Define/Identify-Give the special characteristics by which a concept, thing, event, can be recognized; that is, say what it is and what it is not. Place it in its general class and then differentiate it from other members of that class.

Describe-Give an account of and present the characteristics by which an object, action, person, or concept can be recognized or an event or process can be visualized.

Discuss/Examine-You are given room to analyze, and/or evaluate a particular topic. You must decide on your own question concerning the things to be discussed. Instructors usually expect you to go beyond summary.

Explain/Justify-Make clear the reasons for, or the basic principles of something; make it intelligible. Explanation may involve relating the unfamiliar to the more familiar.

List/Enumerate-Give essential points one by one in a logical order.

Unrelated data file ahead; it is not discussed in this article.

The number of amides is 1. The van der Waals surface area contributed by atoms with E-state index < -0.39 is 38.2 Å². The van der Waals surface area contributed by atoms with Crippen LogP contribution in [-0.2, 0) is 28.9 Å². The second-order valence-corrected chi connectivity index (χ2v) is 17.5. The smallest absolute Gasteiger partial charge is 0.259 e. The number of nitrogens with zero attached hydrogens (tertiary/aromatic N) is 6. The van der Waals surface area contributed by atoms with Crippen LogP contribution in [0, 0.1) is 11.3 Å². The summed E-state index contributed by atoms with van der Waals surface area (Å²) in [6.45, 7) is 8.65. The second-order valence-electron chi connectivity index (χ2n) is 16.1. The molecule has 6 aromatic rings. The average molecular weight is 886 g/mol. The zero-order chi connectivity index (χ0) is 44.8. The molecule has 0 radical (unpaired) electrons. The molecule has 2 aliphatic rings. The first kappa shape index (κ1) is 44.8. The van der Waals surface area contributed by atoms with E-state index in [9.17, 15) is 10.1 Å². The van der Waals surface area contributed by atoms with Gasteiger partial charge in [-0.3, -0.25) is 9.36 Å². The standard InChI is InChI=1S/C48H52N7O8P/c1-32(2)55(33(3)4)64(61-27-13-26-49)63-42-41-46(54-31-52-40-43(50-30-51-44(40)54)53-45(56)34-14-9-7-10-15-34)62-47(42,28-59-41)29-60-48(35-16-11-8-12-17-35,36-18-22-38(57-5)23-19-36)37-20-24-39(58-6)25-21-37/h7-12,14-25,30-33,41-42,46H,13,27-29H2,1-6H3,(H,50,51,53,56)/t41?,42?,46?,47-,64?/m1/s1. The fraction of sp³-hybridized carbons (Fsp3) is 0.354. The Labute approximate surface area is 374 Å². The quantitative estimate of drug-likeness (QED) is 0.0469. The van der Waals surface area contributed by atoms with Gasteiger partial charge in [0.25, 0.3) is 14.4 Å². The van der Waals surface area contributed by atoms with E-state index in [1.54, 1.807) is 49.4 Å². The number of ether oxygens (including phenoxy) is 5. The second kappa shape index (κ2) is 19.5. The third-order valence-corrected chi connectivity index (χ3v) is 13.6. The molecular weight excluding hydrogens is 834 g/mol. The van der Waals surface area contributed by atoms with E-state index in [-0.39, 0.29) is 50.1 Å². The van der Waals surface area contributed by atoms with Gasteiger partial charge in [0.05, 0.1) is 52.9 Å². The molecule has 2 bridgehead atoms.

Interpret/Explain-Write about what the author of a quotation means (not what you mean).

Illustrate-Use a concrete example to explain or clarify the essential attributes of a problem or concept.

Outline/Trace/Review/State-Organize a description under main points and subordinate points, omitting minor details and stressing the classification of the elements of the problem or the main points in the development of an event or issue.

Prove/Validate-Establish that something is true by citing factual evidence or giving clear, logical reasons for believing the truth of something.

Example of Essay Questions from Hell (Christopher Thaiss)
History-describe the history of the papacy from its origins to the present day, concentrating especially but not exclusively, on its social, political, religious and philosophical aspects and impact on Europe, Asia, America, and Africa. Be brief, concise and specific.

Philosophy-sketch the development of human thought and estimate its significance. Compare with developments of any other kinds of thought.

Biology-create life. Estimate the differences in the subsequent human culture if this form of life had been created 500million years ago. Pay special attention to its probable effect on the English parliamentary system. Prove your thesis.

Physics-explain the nature of matter. Include an evaluation of the impact of mathematics on science.